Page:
L’Inconnu gastronomical restaurant

by Abdon FLORES

L’Inconnu – Restaurant Italien is this kind of isolate, discrete restaurant that keeps inside a great treasure. Even if it just opened in November 2015, the place has grown such a reputation that is already well known in the Parisian gastronomy circuit. The concept under which it functions could seem bold: Italian cuisine reinterpreted by a Japanese chef. An interesting approach since merging two of the most emblematic gastronomies in the world implies an important challenge.

Chef Koji Higaki has a solid background to defy this trial. He began working in Osaka first at a Japanese restaurant and then an Italian one followed. Eventually he went to Italy and his real formation on cucina italiana began. Chef at the Connoviano Annex back in Japan, he was hired to work in France for Passage 53 (2*). But his dream became true with the opening in Paris 7th district of L’Inconnu, a place where we can discover originality and foreignness melted on a dish.



Italian restaurants are rather merry places where the smell of food and the laughter combine to create a particular atmosphere. Nevertheless, at L’Inconnu prevails a serene calm, this Japanese je-ne-sais-quoi that mitigates any sort of excess. It can accommodate up to 22 guests, and it must be said that for a new gastronomical restaurant this surface is adequate so to satisfy the client’s expectations. Now, fusion cuisine allows a variety and a freedom that can be dangerous if not used wisely. The temptation is just too much; but chef Higaki has understood this.

What about a mere grissini fait maison in a nuts bed to start with? It is just the beginning of a splendid tasting adventure in this temple of food creation. In haute cuisine starters should never compete with main meals but complement them and, if possible, enhance their presence. The squash mousse combined with cappuccino mousse is a surprising discovery; both elements marry to come up with a unique taste. Mini Margheritta –but really mini– and mini cannellone crab stuffed are a good example of what chef Higaki is trying to do: pizza and pasta the size of a sushi. While the bream starter has a more conventional aspect as a dish, it also has an unexpected surprise in the apple jelly and the beetroot.



Great chefs are distinguished by their main courses; it is there where they find their identity. Being from Japan, a land of fish mainly, Mr. Higaki has a noticeable fashion to treat it. Cod served with ceps, probably the most European of all mushrooms, develops a strong identity. This meal with a cube of focaccia and a white Italian wine like Marina Cvetic, is a three stars dish. Even if duck is neither a typical Italian nor Japanese food, at L’Inconnu is served in a delicious way: with khaki-ginger sauce and Japanese cabbage. Of course, a Laguiole knife is provided as well as a glass of Tenuta delle Terre Nere, a red wine from the outskirts of Etna.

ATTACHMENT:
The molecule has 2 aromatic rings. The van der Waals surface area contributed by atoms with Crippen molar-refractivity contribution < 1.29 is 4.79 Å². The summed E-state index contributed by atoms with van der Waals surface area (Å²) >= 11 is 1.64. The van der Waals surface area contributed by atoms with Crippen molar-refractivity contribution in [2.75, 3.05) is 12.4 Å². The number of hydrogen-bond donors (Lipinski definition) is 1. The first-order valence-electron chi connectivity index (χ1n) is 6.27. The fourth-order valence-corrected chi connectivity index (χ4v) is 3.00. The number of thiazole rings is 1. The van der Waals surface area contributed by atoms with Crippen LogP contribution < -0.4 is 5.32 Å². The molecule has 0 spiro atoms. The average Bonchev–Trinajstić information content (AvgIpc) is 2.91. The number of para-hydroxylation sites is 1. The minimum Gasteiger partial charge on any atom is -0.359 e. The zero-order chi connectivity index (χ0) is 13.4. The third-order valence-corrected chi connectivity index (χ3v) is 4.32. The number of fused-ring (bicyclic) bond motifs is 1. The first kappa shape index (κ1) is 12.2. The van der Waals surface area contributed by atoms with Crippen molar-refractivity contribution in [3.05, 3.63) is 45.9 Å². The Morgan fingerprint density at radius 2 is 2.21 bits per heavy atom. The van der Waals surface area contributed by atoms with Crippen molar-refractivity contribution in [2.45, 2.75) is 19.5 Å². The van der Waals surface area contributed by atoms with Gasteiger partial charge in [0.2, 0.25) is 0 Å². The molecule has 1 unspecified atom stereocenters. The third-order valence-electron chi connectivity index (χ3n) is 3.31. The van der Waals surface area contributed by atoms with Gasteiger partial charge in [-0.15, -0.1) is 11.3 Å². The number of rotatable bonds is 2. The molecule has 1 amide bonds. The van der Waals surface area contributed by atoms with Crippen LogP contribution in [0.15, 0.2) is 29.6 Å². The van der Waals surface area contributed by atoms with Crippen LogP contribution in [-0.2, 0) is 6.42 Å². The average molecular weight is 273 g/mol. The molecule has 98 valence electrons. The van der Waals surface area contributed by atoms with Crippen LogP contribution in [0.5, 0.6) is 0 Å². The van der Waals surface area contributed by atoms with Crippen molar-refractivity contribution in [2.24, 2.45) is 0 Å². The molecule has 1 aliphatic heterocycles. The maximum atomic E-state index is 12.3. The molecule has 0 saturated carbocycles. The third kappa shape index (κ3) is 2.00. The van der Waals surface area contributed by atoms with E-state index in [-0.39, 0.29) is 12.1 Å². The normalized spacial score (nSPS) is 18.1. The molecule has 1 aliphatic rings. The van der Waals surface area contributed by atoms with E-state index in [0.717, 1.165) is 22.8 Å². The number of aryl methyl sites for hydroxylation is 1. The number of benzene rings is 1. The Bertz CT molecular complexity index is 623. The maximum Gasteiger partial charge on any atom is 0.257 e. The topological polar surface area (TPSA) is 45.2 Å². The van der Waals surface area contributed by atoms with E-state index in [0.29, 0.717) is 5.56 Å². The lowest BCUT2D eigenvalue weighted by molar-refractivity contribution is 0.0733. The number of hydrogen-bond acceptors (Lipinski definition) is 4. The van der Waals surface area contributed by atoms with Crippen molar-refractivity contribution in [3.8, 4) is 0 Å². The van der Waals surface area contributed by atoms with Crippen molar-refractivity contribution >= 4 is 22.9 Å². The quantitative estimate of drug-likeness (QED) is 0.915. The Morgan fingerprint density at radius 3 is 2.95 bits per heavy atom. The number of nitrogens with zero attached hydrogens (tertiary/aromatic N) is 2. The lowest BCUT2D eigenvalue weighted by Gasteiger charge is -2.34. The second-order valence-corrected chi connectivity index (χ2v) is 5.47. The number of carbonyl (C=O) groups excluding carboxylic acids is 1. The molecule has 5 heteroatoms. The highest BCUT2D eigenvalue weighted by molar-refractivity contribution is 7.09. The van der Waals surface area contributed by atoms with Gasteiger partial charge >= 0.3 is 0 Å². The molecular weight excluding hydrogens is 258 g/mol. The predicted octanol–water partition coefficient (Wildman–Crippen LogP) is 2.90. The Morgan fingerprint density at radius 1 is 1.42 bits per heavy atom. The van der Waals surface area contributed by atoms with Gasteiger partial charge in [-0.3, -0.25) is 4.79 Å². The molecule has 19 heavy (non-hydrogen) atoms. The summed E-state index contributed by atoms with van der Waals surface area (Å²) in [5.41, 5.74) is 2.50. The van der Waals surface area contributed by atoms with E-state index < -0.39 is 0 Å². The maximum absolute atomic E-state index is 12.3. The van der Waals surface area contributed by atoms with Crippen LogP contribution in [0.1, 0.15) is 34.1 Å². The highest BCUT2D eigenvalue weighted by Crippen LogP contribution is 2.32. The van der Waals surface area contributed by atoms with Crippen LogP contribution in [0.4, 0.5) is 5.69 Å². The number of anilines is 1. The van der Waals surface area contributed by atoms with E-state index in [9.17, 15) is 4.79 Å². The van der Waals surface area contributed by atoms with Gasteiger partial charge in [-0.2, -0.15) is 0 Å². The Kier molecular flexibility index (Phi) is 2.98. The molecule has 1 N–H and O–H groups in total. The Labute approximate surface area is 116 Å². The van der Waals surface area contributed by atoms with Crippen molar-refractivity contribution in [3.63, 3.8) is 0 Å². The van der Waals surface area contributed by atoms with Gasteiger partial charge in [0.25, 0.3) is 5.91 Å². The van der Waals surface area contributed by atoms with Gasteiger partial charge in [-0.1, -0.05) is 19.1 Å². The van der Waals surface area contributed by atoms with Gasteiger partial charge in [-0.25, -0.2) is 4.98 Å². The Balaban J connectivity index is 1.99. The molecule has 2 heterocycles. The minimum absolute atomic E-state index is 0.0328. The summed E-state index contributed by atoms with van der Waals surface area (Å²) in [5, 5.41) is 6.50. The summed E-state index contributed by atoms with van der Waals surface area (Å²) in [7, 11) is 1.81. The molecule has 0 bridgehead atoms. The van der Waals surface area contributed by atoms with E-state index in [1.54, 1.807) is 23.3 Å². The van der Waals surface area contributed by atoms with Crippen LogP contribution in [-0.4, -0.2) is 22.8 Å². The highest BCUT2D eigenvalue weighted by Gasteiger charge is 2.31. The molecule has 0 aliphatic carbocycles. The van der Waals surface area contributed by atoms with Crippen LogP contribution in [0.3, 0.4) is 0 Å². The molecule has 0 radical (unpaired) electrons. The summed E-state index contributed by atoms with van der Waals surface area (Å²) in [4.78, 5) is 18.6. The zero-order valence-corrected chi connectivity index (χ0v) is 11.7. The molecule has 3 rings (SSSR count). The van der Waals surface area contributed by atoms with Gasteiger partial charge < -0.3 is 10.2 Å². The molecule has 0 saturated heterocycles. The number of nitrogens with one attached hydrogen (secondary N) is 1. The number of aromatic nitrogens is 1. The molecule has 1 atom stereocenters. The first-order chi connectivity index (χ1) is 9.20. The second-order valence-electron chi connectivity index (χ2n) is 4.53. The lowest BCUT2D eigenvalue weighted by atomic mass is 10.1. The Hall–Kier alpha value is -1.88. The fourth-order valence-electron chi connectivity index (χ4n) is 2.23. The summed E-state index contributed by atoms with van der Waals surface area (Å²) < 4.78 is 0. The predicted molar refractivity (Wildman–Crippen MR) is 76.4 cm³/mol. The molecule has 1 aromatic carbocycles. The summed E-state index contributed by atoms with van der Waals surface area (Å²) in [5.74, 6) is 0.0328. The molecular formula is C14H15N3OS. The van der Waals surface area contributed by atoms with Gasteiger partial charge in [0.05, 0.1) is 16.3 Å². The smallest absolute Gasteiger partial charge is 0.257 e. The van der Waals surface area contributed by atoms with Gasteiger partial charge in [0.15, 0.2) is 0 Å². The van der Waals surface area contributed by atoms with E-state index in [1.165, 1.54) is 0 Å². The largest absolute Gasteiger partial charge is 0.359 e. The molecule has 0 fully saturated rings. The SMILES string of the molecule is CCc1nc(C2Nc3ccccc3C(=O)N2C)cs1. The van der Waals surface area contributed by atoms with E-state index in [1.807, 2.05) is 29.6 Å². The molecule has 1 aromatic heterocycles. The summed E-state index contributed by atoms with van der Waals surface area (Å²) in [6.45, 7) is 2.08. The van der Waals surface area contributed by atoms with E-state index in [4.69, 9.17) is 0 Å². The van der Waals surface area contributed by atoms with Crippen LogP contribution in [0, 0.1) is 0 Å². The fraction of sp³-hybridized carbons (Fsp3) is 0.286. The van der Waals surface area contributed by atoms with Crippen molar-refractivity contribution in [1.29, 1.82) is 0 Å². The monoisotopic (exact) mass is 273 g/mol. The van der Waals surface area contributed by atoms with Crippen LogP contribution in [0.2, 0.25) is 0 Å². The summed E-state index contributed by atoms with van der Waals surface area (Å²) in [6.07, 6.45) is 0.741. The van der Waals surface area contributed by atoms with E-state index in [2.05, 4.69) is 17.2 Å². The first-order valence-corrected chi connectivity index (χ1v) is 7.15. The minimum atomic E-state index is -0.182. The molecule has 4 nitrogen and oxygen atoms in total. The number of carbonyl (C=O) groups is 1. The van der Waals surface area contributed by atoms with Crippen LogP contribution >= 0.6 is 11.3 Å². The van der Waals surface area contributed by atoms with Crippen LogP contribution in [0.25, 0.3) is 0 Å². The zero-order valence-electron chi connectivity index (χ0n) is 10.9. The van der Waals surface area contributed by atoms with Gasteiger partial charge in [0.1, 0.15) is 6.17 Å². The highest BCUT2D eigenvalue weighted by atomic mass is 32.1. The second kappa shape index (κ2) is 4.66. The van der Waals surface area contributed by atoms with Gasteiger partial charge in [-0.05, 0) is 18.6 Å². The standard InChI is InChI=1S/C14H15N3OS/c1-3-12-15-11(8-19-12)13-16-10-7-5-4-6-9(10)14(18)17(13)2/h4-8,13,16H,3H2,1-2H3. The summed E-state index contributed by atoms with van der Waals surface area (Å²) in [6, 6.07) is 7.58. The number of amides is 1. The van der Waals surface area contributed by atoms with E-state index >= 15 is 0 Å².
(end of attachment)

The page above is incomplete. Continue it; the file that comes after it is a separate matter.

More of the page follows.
In Italian cuisine pasta is considered as main course; it is actually part of its DNA. Of course it’s complicated to compete with Italians in terms of pasta. But there are good approaches. Spaghetti at L’Inconnu seems to falter at the first bites, but after that it renders an agreeable goût that evokes the Mediterranean with a foreign accent. Lemon zest on it may be the reason. Desserts are not responsibility of main chefs, even though they play a key role in the business. Sorbet lemon-rosemary is another interesting find by the L’Inconnu team restaurant. Fresh, light, aromatic, it is a convenient end to a remarkable meal.



Asked why Mr. Higaki decided to choose Italian cuisine as his specialty, he stated that “Italian cuisine is very traditional, very homemade; in Italy there is almost no fusion cuisine. So, I decided to come to Paris with this idea, Paris where almost everything is permitted in terms of gastronomy. This is the story behind L’Inconnu.” As far as we are concerned, is this kind of ventures that keep enhancing the horizons of gastronomy in the world. A must taste place for sure.

L’Inconnu. 4 rue Pierre Leroux, 75007. Paris. Reservations: +33 (0) 1 53 69 06 03

Open from Tuesday through Sunday from 12:00 to 14:00; Tuesday though Saturday from 19:30 to 22:00.

More info: www.restaurant-linconnu.fr